Passover is just around the corner and it’s the acme of the cleaning season. In their honor, we have directed our attention to two extremely pertinent household appliances – the vacuum cleaner and the dishwasher.
In 2017, 65% of Israeli households had a vacuum cleaner. The city with the largest number of owners of vacuum cleaners was Rishon Lezion, where 73% of the families had a vacuum cleaner, while Netanya was found to have the lowest number, with 42%. Jerusalem was located somewhere in between: 60% of Jerusalemites suction up their dust with the help of a vacuum.
It is interesting to note that over the past decade, there has hardly been any change in the rate of vacuum cleaner ownership. In 2007, 67% of Israelis and 61% of Jerusalemites owned vacuum cleaners.
Notwithstanding the general rise in the standard of living, we see only a moderate rise in the amount of vacuum cleaners per household. Perhaps this is due to the advent of various robots that perform the vacuum function in numerous households. However, since ownership of cleaning robots has yet to be included in the data that is recorded, this is merely a guess.
And what of the dishwasher?
In this case, the increase is more pronounced. In 2007, one-third of Israelis owned a household dishwasher, while in 2017, 40% of Israelis had chosen not to wash their dishes by hand. There was an increase in Jerusalem as well – from 22% of the city’s residents owning dishwashers in 2007, to 27% in 2017.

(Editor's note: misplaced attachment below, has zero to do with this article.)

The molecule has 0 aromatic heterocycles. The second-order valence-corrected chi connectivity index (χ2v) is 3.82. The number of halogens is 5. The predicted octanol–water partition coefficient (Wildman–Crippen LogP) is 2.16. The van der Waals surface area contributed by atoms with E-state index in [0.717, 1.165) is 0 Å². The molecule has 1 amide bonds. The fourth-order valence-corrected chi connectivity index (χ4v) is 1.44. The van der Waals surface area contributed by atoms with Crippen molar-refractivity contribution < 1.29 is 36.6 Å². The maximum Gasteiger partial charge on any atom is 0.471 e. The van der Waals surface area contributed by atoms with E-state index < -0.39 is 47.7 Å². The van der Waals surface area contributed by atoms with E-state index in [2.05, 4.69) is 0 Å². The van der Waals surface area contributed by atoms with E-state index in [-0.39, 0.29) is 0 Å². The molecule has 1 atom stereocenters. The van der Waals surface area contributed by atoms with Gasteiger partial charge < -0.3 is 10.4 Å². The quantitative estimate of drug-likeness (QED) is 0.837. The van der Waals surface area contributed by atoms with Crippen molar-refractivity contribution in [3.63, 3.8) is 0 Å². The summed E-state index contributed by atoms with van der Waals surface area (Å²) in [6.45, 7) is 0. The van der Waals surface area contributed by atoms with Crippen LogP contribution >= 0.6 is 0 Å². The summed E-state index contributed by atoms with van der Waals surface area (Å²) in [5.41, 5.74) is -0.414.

Still, this is far below the national average. The record holder is once again Rishon Lezion, where 56% of households wash their dishes in a dishwasher, while Bnei Brak is at the opposite end of the spectrum, where only 11% of households boast a dishwasher, despite the fact that its population is comprised mostly of large families.
Another appliance widely used at holiday time is the deep freezer, and when it comes to owning these mostly top-opening, chest-type devices, Jerusalemites are above the national average.
Some 30% of Jerusalem residents freeze large amounts of food for extended periods. However, this time Bnei Brak holds the record, where 51% of the households were found to own deep freezers in 2017. One explanation may be the high percentage of religious and haredi members of the population who live in these two cities and cook enormous quantities of food in preparation for Shabbat and holidays.
Translated by Gilah Kahn-Hoffmann.